Golden Angle Radial Reconstruction Using Partial Separability for High Spatiotemporal Resolution Liver Dynamic Contrast-Enhanced Imaging
Guanhua Wang1, Haikun Qi1, Yajie Wang1, and Huijun Chen1

1Center for Biomedical Imaging Research, Tsinghua University, Beijing, China


Dynamic Contrast-Enhanced imaging is an important tool in diagnosing hepatic diseases. Improving spatiotemporal resolution is of great significance for clinical purpose. In this work we introduce the partial separability constraint to the reconstruction of stack-of-stars golden angle radial data. Both in-vivo and stimulated liver experiment were conducted and the proposed method (PS+S) showed better reconstruction quality compared to the existing methods without partial separability constraint.


Stack-of-stars golden angle sampling has many advantages in hepatic dynamic imaging, like insensitivity to motion and uniform sampling pattern. Furthermore, its inherent sparsity character makes it an ideal trajectory for compressed sensing reconstruction [1]. In hepatic dynamic imaging, getting higher spatial image quality with less compromise in temporal dimension is crucial, because the relative enhancement after injection is an important clinical metric. Many dynamic GA reconstruction methods were proposed in recent years, among which GRASP [2] can achieve relatively high performance. However, in order to achieve high image quality, the time-zone sparsity penalty may smooth the intensity-time curve aggressively, deviating from the real pattern. By combining the PS constraint [3] with sparsity, the major temporal information will be preserved in a low-rank subspace extracted a priori. In this work, the proposed methods (PS+S) were tested on in-vivo and stimulated data, and outperformed GRASP on temporal and spatial dimension.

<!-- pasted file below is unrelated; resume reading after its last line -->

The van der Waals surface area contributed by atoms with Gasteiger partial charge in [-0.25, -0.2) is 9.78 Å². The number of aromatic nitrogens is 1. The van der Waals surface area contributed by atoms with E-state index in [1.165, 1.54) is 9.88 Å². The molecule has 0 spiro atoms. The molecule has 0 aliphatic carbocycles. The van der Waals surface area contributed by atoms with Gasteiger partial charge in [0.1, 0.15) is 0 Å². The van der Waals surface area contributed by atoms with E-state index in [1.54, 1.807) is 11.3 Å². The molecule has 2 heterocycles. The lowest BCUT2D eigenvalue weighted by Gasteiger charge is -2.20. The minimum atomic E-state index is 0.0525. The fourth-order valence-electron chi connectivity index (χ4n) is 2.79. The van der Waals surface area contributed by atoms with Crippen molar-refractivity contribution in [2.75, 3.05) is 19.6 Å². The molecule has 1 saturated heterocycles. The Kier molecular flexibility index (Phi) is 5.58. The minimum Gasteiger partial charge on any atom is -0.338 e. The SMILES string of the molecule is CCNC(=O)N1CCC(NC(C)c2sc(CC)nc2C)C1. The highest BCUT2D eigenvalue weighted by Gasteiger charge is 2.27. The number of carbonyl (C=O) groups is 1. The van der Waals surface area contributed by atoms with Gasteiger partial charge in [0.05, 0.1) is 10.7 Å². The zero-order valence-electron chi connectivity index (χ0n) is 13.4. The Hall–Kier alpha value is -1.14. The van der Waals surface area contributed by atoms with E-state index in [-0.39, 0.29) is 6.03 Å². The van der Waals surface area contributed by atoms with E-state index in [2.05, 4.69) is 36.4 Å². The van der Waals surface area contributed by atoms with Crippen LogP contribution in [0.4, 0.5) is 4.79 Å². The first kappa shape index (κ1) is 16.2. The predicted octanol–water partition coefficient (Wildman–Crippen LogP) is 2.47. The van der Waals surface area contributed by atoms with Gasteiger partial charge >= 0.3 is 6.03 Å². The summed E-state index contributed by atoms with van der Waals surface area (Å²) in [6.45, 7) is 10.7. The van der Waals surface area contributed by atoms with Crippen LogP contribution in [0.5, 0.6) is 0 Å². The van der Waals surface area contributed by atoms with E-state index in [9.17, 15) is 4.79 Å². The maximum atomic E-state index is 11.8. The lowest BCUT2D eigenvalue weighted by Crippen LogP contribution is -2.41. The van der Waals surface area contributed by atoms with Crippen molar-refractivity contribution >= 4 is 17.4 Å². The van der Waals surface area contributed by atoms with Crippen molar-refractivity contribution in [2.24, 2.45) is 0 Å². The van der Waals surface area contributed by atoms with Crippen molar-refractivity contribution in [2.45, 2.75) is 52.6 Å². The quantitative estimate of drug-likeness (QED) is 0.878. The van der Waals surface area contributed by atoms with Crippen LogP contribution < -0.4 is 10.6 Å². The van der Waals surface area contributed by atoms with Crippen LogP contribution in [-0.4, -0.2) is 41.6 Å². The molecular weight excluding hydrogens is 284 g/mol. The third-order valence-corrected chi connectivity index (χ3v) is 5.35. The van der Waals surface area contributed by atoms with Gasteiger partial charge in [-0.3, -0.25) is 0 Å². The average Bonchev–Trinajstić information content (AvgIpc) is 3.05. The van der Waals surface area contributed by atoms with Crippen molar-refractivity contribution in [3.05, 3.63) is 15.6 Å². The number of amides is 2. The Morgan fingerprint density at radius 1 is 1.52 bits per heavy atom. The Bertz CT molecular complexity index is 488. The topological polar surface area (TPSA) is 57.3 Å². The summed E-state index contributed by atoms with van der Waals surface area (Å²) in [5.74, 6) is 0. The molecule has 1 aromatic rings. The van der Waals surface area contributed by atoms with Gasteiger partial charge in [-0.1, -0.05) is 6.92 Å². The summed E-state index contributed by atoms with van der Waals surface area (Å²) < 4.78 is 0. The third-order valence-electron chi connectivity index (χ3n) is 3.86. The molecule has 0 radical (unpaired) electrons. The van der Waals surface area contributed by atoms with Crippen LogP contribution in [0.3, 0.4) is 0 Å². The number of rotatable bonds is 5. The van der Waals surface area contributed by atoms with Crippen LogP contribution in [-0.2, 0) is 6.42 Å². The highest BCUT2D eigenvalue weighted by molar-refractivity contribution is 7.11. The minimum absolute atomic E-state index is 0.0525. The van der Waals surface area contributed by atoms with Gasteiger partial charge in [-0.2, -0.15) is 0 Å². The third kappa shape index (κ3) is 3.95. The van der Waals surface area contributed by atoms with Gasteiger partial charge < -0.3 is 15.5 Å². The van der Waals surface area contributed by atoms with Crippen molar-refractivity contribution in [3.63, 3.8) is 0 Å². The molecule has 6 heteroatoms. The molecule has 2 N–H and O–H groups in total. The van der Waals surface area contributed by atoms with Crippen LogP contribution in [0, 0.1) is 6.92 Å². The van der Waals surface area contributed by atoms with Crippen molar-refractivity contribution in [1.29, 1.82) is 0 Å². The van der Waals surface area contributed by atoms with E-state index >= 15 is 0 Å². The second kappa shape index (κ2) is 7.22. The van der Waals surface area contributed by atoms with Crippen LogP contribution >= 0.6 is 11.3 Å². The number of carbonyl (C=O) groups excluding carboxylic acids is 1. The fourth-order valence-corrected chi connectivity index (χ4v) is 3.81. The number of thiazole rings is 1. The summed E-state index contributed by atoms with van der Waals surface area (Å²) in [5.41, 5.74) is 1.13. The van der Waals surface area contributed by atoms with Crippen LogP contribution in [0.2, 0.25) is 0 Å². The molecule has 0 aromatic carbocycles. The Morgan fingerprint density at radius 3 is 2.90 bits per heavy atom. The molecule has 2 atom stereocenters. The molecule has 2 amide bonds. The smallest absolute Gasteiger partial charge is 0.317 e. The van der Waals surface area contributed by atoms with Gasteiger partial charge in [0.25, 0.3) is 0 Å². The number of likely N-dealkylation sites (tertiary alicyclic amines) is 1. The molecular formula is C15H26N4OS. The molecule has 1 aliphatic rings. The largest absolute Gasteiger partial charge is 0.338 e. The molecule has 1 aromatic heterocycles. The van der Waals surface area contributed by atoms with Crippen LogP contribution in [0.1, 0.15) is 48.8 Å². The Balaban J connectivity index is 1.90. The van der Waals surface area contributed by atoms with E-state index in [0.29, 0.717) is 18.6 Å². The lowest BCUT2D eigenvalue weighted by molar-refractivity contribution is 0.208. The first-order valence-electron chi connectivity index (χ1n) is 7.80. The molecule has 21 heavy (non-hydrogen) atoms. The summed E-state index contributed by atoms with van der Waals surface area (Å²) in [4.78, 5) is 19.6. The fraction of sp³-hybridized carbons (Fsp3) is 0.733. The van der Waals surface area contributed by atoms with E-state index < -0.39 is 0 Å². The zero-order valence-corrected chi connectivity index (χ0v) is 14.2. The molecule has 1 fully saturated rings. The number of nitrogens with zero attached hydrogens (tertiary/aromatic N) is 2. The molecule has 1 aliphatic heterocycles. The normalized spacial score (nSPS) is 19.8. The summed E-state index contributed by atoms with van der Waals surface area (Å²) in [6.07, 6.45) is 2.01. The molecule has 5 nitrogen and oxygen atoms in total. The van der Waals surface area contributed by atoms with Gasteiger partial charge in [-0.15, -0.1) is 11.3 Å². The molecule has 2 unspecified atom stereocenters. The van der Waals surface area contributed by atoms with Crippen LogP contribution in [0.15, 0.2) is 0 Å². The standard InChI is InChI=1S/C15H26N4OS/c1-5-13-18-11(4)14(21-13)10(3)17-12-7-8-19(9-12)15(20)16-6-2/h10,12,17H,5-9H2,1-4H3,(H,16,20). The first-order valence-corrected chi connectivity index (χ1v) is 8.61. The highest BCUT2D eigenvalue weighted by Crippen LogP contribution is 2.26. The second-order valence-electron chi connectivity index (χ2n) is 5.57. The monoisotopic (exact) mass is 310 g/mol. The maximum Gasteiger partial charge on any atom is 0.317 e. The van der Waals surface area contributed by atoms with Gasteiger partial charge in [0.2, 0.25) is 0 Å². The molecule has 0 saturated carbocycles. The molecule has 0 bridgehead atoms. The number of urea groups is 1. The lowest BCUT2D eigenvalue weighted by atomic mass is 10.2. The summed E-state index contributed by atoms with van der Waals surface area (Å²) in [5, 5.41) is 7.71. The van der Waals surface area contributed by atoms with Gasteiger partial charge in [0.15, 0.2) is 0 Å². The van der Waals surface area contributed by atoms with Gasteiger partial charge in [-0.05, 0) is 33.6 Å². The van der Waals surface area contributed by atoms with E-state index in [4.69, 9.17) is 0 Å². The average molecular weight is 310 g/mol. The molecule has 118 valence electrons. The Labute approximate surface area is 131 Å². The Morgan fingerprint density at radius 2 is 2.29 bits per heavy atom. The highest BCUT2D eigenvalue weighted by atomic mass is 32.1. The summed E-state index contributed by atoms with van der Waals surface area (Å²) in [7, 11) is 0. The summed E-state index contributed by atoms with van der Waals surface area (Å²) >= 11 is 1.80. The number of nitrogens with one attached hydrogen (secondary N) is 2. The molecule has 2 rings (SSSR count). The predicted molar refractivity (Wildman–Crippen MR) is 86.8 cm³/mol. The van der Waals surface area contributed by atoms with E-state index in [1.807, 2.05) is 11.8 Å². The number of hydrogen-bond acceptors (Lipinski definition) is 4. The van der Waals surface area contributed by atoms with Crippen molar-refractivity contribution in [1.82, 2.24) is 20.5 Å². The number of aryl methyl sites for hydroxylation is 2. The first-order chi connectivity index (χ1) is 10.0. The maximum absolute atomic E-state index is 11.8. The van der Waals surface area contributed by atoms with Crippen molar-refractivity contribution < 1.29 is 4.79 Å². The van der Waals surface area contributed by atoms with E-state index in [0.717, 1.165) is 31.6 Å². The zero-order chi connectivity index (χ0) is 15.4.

The aim of proposed method is to minimize the following cost function.

$$\tilde{U_{s}}=arg min\left\{\parallel F\cdot S\cdot U_{s} \cdot V_{t}-m\parallel_2^2+\gamma_{t}\phi_{t}(U_{s}\cdot V_{t})+\gamma_{s}\phi_{s}(U_{s}\cdot V_{t})\right\}$$ where m is the sampled k-t-space signal arranged in Casorati matrix form, S represents the SENSE encoding map and F is the non-uniform Fourier transform. $$$\phi_{t}$$$ is the temporal sparsity constraint, and $$$\phi_{s}$$$ is the spatial penalty. To extract temporal projection more efficiently, the redundancy of sampling in the center of k-space is exploited. $$$V_{t}$$$ is estimated a priori by applying principal component analysis on the temporal dimension of image-series, which is reconstructed by zero-padded central k-space signal. The selection of $$$V_{t}$$$’s rank is a trade-off between preserving structural and dynamic information, which will be discussed in the latter section. The initial value of $$$V_{t}$$$ is obtained by multiplying the pseudo-inverse of $$$V_{t}$$$ with $$$d\prime$$$, which is the NUFFT solution to the inverse problem, to minimize the number of iterations. In all experiments, the number of conjugated gradient iterations are same for both methods.

Experiments: The test was conducted on two sets of data. In the simulated experiment, we generated the simulated series of images from an in-vivo acquired T1-weighted hepatic imaging. Aorta, portal vein, and liver tissue were selected as ROIs. From a pre-fitted equation described in [4, 5, 6], the AIF (arterial input function) curve, PIF (portal venous input function) curve and liver tissue curve were generated. In the in-vivo experiment, we scanned a healthy volunteer on a 3.0T Phillips scanner (Achieva, Philips Healthcare, Best, Netherlands) with 36-channel cardiac coils. The parameters are following: FOV=320×320×200$$$mm^{3}$$$, Flip Angle=20°, TR/TE= 3.60/1.44ms, in-plane resolution=1.25×1.25$$$mm^{2}$$$. 1280 radial projections were acquired with 256 readout points in each line. Gd-DTPA with concentration of 0.1mmol/kg was injected at 2 ml/s, and the acquisition started simultaneously.